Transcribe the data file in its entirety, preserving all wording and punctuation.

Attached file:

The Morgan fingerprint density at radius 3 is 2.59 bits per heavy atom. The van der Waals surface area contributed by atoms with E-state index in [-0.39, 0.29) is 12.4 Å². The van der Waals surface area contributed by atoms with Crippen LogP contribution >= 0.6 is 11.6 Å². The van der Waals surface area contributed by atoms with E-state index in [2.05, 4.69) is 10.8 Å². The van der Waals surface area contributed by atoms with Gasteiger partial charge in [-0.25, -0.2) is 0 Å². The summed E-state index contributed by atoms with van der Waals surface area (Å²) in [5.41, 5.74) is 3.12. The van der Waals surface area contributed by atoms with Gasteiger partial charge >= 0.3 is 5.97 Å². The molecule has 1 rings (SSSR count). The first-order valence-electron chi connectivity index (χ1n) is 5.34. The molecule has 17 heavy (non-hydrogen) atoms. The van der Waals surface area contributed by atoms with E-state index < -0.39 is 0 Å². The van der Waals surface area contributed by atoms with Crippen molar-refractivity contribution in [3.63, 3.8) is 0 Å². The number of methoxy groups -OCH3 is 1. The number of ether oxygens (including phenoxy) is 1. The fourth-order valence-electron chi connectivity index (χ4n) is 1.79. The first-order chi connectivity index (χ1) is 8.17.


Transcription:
The Morgan fingerprint density at radius 3 is 2.59 bits per heavy atom. The van der Waals surface area contributed by atoms with E-state index in [-0.39, 0.29) is 12.4 Å². The van der Waals surface area contributed by atoms with Crippen LogP contribution >= 0.6 is 11.6 Å². The van der Waals surface area contributed by atoms with E-state index in [2.05, 4.69) is 10.8 Å². The van der Waals surface area contributed by atoms with Gasteiger partial charge in [-0.25, -0.2) is 0 Å². The summed E-state index contributed by atoms with van der Waals surface area (Å²) in [5.41, 5.74) is 3.12. The van der Waals surface area contributed by atoms with Gasteiger partial charge >= 0.3 is 5.97 Å². The molecule has 1 rings (SSSR count). The first-order valence-electron chi connectivity index (χ1n) is 5.34. The molecule has 17 heavy (non-hydrogen) atoms. The van der Waals surface area contributed by atoms with E-state index < -0.39 is 0 Å². The van der Waals surface area contributed by atoms with Crippen molar-refractivity contribution in [3.63, 3.8) is 0 Å². The number of methoxy groups -OCH3 is 1. The number of ether oxygens (including phenoxy) is 1. The fourth-order valence-electron chi connectivity index (χ4n) is 1.79. The first-order chi connectivity index (χ1) is 8.17.